Previously in India, the Ministry of Corporate Affairs let chartered accountants, cost accountants and company secretaries file self-certified businesses accounts, online. The sea-change in filing regulations is, in part, a consequence of the country’s new Companies Act broadly coming into effect from 1 April. It contains several clauses to ensure factual company information is provided by corporates, when filing returns.
India’s Ministry of Corporate Affairs is additionally seeking to ensure the integrity of corporate financial filings by requesting all Regional Directors and Registrars of Companies to conduct enquiries into financial services professionals they have used, or currently employ, who have certified documents with false or misleading information in the past.
It warned it will take action against accountants where filings they have submitted omitted material facts, or were filed incomplete. After an enquiry is started, accountants will have 15 days to provide a suitable explanation for any anomalies within their financial records, or face possible debarment from making any future filings, online.
Members of representative bodies in India, such as: the Institute of Chartered Accountants of India, Institute of Company Secretaries of India and Institute of Cost Accountants of India can request those bodies to authenticate the correctness and integrity of documents that they are intending to file online, prior to submitting them, to avoid any of the aforementioned penalties by demonstrating due diligence.
The Government of India brought into force the Companies Act, 2013 to replace the Companies Act, 1956 which was proving to be ineffective while handling complex issues. The new provisions started to come into force in September 2013, with the Ministry of Corporate Affairs notifying the remaining provisions allowing them to come into force in April this year.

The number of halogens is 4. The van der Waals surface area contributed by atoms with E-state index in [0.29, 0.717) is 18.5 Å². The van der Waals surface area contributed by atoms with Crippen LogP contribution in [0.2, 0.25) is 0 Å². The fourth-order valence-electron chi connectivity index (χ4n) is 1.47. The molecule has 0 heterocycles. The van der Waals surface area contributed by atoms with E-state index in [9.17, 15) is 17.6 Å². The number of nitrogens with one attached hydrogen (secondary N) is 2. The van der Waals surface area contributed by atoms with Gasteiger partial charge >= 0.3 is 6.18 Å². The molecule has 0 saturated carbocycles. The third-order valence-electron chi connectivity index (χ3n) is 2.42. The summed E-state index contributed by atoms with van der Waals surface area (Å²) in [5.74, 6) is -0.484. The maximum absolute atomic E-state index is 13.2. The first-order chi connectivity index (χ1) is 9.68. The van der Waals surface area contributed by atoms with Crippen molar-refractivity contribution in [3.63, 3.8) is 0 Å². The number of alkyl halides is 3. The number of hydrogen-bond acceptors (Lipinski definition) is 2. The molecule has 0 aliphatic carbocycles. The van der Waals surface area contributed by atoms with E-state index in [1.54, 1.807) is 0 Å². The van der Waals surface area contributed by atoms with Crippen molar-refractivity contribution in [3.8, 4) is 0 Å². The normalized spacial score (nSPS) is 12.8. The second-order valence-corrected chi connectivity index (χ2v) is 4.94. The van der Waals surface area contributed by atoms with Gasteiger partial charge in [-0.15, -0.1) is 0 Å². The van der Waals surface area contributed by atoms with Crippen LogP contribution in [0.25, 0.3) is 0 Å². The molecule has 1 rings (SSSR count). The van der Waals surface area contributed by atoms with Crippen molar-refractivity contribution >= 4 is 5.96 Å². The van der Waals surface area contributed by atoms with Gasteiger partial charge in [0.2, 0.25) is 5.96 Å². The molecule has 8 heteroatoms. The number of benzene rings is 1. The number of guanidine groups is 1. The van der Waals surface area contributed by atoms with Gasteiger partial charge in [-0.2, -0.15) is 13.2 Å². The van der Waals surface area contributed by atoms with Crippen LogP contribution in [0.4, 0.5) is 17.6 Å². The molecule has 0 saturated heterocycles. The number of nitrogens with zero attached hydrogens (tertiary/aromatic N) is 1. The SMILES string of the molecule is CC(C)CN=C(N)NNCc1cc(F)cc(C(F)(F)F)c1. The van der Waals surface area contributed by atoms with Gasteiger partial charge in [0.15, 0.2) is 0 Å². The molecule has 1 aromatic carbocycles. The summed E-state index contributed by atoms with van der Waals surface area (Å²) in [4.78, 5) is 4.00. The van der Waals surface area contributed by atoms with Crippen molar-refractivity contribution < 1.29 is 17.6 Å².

The new rules mark a big shift in India’s corporate law regime by introducing new concepts like a one person company and class action suits, which were previously unrecognised, and establishes new benchmarks for corporate governance by outlining directors’ duties, demanding more stringent criteria for independent directors as well as broadening the definition of related parties.
They also widen regulations for foreign companies and cross border businesses controlled by Indian corporates, meaning the latter will now come under increased pressure of compliance.
Experts suggests the news rules are generally likely to improve the level of governance within corporate India, but warn it may take some time for stakeholders to familiarise themselves with its new requirements and implementation them correctly.
Adrian Ashurst, Worldbox CEO, said: “Indeed this is true that the New Companies Act has brought about sweeping changes in the Companies Bill bringing a lot of responsibilities and accountability on chartered accountants and other professionals. In my opinion, this is welcome move.”